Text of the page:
Some individuals are more predisposed to substance abuse disorders than others. While biological factors like genetics are often seen as a major factor in addiction, psychological factors, like stress, trauma and pain, may also play a role. When left untreated, these psychological factors can lead to depression, anxiety and even social isolation.
Self-Medication and Pain Management
Many individuals with chronic pain self-medicate to find relief. Anytime you take over-the-counter medications on a regular basis or as needed for pain is referred to as self-medicating. When over-the-counter medications are no longer effective, your physician may prescribe stronger pain medications. Depending on the medication, your physician may direct you to take pain medication once every 4 to 6 hours or as needed. Over time, this dosage may no longer be effective, so an individual may take an extra pill or take them more frequently. Because of the addictive nature of most prescription medications, it doesn’t take long for dependence to occur.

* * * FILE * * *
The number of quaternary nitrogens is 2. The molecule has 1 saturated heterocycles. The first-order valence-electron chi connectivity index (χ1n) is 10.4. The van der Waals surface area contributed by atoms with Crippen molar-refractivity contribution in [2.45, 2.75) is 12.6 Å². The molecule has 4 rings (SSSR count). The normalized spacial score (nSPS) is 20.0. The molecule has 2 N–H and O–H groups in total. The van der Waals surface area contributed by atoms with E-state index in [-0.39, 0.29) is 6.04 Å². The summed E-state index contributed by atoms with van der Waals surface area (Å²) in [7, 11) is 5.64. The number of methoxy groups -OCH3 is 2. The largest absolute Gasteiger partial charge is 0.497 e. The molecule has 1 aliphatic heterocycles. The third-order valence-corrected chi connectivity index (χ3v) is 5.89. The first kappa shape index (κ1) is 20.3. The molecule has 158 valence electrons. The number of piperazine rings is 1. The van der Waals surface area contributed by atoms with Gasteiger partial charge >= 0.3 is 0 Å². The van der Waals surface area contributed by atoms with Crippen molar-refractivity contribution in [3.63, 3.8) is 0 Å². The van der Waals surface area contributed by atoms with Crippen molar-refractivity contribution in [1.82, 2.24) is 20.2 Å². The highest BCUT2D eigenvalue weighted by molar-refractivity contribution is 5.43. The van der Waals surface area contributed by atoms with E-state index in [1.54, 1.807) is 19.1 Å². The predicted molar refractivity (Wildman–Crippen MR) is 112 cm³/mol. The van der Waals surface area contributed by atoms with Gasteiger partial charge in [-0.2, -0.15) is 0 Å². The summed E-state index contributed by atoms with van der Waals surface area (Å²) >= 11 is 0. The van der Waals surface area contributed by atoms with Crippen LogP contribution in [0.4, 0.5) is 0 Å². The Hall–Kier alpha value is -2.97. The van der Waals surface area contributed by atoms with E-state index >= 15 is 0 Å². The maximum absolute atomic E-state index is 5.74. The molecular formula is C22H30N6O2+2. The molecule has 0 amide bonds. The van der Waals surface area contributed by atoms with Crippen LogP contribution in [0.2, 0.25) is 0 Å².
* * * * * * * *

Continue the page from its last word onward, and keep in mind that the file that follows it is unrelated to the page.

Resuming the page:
A dual diagnosis defines someone who has an addiction disorder along with another medical diagnosis, such as mental illness or chronic pain. An integrated approach to treatment often provides the best results, which addresses both conditions at the same time. Ignoring chronic pain can make an individual more susceptible to drug abuse, so it’s best to get the right support, self-help and treatment.
Integrated Treatment Strategies for Chronic Pain and Addiction
Managing addiction and chronic pain together can be challenging but is best addressed through a drug treatment center.
Detox is the first step in addiction treatment. This is often best provided in a treatment center under constant medical supervision to help an individual manage their withdrawal symptoms. Narcotic withdrawal can cause nausea, vomiting, anxiety, intense cravings, sweating and flu-like symptoms. This step can last for several days to several weeks, depending on the level of addiction. Other medications, like methadone, are often provided to help reduce the withdrawal effects.